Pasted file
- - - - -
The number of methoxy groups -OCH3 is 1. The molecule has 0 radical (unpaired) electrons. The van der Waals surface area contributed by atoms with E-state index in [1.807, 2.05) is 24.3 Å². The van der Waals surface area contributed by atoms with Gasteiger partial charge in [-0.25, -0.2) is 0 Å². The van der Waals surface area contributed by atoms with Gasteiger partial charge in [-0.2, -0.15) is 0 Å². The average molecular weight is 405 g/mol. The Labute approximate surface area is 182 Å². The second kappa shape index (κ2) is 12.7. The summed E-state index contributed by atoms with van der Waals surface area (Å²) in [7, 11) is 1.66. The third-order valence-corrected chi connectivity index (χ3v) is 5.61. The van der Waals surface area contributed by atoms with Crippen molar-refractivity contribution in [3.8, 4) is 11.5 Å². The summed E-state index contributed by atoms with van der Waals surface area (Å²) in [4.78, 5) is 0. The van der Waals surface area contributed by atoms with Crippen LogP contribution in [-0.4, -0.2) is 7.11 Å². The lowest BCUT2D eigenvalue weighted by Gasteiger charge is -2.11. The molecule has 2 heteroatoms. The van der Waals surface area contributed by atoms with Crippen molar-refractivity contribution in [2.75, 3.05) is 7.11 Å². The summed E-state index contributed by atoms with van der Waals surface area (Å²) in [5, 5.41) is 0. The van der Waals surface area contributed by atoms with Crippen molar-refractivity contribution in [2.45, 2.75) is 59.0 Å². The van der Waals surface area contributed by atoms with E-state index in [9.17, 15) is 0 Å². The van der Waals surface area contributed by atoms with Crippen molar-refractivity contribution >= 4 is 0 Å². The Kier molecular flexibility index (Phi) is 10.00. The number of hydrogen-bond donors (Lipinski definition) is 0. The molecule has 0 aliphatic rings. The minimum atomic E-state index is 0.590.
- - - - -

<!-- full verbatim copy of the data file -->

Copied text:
The number of methoxy groups -OCH3 is 1. The molecule has 0 radical (unpaired) electrons. The van der Waals surface area contributed by atoms with E-state index in [1.807, 2.05) is 24.3 Å². The van der Waals surface area contributed by atoms with Gasteiger partial charge in [-0.25, -0.2) is 0 Å². The van der Waals surface area contributed by atoms with Gasteiger partial charge in [-0.2, -0.15) is 0 Å². The average molecular weight is 405 g/mol. The Labute approximate surface area is 182 Å². The second kappa shape index (κ2) is 12.7. The summed E-state index contributed by atoms with van der Waals surface area (Å²) in [7, 11) is 1.66. The third-order valence-corrected chi connectivity index (χ3v) is 5.61. The van der Waals surface area contributed by atoms with Crippen molar-refractivity contribution in [3.8, 4) is 11.5 Å². The summed E-state index contributed by atoms with van der Waals surface area (Å²) in [4.78, 5) is 0. The van der Waals surface area contributed by atoms with Crippen LogP contribution in [-0.4, -0.2) is 7.11 Å². The lowest BCUT2D eigenvalue weighted by Gasteiger charge is -2.11. The molecule has 2 heteroatoms. The van der Waals surface area contributed by atoms with Crippen molar-refractivity contribution in [2.75, 3.05) is 7.11 Å². The summed E-state index contributed by atoms with van der Waals surface area (Å²) in [5, 5.41) is 0. The van der Waals surface area contributed by atoms with Crippen molar-refractivity contribution in [2.45, 2.75) is 59.0 Å². The van der Waals surface area contributed by atoms with E-state index in [9.17, 15) is 0 Å². The van der Waals surface area contributed by atoms with Crippen molar-refractivity contribution >= 4 is 0 Å². The Kier molecular flexibility index (Phi) is 10.00. The number of hydrogen-bond donors (Lipinski definition) is 0. The molecule has 0 aliphatic rings. The minimum atomic E-state index is 0.590.